- patients with body mass index scores above 40 who have not been coded for morbid obesity; and
- members at high risk for emergency department (ED) utilization.
Also, segmentation helps trigger reassessment of select patient or member groups for better, more accurate risk-adjusted factor (RAF) scoring—a critical consideration because VBC contracts are benchmarked off risk scores.
The accuracy and speed of advanced analytics in extracting and aggregating patients/members who share specific traits allow providers and payers to meet their needs and achieve the objectives of VBC.
From Understanding to Action
In assessing how patients/members are affected by SDoH such as transportation problems, low income, unemployment, housing insecurity, food deserts, racial and ethnic bias, and other social and cultural factors, providers and payers identify actions that can have a positive impact on care and outcomes for individuals. These actions may include arranging rides to medical appointments or making referrals to social service agencies for job training or subsidized housing.
With the right advanced analytics solution, providers and payers can navigate and segment populations based on all the data available. Not only will this allow them to improve health outcomes, but it also increases their ability to meet VBC-related financial and clinical goals, while improving efficiency across the organization.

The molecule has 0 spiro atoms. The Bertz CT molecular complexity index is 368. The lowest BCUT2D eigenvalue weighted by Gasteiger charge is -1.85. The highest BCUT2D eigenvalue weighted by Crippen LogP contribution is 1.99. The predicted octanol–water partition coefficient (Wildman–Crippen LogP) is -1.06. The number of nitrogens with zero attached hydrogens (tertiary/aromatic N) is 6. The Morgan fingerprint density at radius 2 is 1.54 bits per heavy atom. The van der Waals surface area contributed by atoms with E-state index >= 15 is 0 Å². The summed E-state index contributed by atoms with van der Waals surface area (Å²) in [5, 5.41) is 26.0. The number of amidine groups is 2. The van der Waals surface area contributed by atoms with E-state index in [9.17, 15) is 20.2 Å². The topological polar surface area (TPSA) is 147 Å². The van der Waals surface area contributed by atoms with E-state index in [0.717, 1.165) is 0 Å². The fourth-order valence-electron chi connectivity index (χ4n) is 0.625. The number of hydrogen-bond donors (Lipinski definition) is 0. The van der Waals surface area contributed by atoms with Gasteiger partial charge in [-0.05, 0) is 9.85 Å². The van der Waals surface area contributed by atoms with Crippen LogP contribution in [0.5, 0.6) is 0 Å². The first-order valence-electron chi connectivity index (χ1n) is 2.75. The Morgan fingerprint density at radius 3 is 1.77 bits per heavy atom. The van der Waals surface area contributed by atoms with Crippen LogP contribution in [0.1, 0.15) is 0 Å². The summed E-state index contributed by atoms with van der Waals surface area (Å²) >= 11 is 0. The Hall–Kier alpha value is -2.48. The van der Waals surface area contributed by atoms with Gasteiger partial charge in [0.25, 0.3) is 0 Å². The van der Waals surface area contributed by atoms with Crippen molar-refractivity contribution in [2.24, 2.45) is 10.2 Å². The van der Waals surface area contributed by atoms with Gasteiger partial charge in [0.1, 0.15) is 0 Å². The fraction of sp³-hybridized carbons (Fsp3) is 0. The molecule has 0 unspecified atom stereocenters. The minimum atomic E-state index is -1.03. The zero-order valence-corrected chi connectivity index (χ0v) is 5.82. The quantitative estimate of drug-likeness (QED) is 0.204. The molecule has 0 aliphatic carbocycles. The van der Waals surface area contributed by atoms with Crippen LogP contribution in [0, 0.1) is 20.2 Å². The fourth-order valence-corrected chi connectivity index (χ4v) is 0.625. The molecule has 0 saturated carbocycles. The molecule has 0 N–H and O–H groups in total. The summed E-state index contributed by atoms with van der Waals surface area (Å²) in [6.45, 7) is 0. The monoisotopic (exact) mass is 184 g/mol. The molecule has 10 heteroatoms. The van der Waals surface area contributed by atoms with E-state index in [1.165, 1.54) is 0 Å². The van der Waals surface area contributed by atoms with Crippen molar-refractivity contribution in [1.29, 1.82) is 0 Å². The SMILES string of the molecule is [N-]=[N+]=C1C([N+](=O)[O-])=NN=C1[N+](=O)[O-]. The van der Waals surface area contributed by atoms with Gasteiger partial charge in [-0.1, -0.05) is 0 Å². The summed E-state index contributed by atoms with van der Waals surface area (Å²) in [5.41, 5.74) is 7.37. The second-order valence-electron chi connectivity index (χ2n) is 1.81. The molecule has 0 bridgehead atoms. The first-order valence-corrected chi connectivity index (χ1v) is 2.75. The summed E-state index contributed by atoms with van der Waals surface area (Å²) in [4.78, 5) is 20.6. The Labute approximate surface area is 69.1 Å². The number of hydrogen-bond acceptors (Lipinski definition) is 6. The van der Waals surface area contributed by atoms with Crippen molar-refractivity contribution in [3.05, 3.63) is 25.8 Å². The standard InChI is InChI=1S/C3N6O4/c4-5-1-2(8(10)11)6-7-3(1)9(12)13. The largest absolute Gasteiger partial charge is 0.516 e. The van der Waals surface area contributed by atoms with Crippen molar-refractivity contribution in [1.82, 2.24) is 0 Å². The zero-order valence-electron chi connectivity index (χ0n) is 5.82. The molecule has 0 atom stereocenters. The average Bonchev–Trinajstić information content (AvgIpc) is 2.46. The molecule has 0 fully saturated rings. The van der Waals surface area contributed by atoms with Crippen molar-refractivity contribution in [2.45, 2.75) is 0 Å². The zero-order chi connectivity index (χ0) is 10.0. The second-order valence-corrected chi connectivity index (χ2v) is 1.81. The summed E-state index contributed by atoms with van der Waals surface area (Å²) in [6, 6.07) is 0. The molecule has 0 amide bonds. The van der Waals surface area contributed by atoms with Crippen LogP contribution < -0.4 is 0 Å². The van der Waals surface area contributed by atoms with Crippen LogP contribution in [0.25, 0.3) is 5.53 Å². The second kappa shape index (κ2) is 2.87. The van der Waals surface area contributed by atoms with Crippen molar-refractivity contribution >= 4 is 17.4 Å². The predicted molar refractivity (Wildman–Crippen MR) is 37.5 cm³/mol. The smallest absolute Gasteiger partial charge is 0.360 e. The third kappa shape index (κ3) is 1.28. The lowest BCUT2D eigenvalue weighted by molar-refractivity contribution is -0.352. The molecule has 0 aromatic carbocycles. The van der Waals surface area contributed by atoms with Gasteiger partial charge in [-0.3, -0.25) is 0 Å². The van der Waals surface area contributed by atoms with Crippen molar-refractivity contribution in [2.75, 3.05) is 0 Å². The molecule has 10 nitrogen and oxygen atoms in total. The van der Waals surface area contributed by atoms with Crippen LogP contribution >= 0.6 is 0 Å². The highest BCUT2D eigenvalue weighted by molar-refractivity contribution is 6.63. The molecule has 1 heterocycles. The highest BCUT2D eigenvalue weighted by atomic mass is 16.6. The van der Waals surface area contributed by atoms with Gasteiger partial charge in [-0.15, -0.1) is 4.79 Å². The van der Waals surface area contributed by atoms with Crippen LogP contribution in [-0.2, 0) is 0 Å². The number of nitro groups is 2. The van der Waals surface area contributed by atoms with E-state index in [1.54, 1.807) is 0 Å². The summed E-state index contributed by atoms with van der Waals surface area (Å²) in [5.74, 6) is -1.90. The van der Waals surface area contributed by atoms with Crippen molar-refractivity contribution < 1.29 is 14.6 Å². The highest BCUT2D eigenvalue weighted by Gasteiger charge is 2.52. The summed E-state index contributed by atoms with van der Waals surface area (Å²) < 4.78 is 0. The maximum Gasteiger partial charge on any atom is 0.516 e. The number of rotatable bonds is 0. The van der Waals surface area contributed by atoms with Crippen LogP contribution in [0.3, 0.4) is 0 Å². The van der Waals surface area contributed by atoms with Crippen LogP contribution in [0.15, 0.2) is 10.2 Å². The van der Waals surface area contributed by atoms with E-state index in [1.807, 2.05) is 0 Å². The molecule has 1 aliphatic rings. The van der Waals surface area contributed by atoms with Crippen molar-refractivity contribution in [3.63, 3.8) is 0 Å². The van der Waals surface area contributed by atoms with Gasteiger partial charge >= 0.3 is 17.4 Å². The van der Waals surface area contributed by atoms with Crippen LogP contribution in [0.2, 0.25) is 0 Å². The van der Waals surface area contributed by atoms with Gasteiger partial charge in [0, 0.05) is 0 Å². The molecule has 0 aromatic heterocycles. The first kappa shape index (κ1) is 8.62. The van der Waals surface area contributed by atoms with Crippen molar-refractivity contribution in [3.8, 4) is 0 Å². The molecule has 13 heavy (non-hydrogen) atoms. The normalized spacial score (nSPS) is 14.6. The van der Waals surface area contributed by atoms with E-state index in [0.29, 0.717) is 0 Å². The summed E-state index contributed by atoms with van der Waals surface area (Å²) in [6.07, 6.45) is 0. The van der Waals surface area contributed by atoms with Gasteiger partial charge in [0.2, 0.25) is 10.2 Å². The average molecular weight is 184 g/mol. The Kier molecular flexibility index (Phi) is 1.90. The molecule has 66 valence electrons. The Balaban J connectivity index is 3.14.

Actionable insights can be used to inform appropriate care decisions and correct RAF scores to favorably affect Medicare payments. In the case of avoidable ED utilization, providers and payors can enroll high-risk populations into care management plans. For people with high LDL levels who live in food deserts, a nutritional foods program may help them lower their LDL scores.
Navigating populations can also be useful in identifying patients/members with behavioral health problems such as psychosis and postpartum depression. People struggling with behavioral health conditions tend to utilize EDs—by far the most expensive form of health care—at a far higher rate than average. Referring these patients/members to behavioral health treatment options can help reduce expensive visits to the ED.
Health outcomes for individual patients and members collectively determine whether providers and payers are meeting the requirements spelled out in VBC contracts. Advanced analytics can determine how much money providers and payers save by closing care gaps and how much more revenue they can capture by meeting performance targets and coding individuals properly for accurate RAF scores.
Population navigation can play a significant role in improving health outcomes for patients/members, as well as revenue outcomes for providers and payers under alternative payment models that reward quality care and cost reductions.
Using advanced analytics, payers and providers can navigate their overall populations, define their own cohorts, and build segmented groups. This will enable them to optimize VBC performance against specific cost and quality measures, including clinical quality and safety, effectiveness of care, care coordination, cost optimization, network management, and patient experience.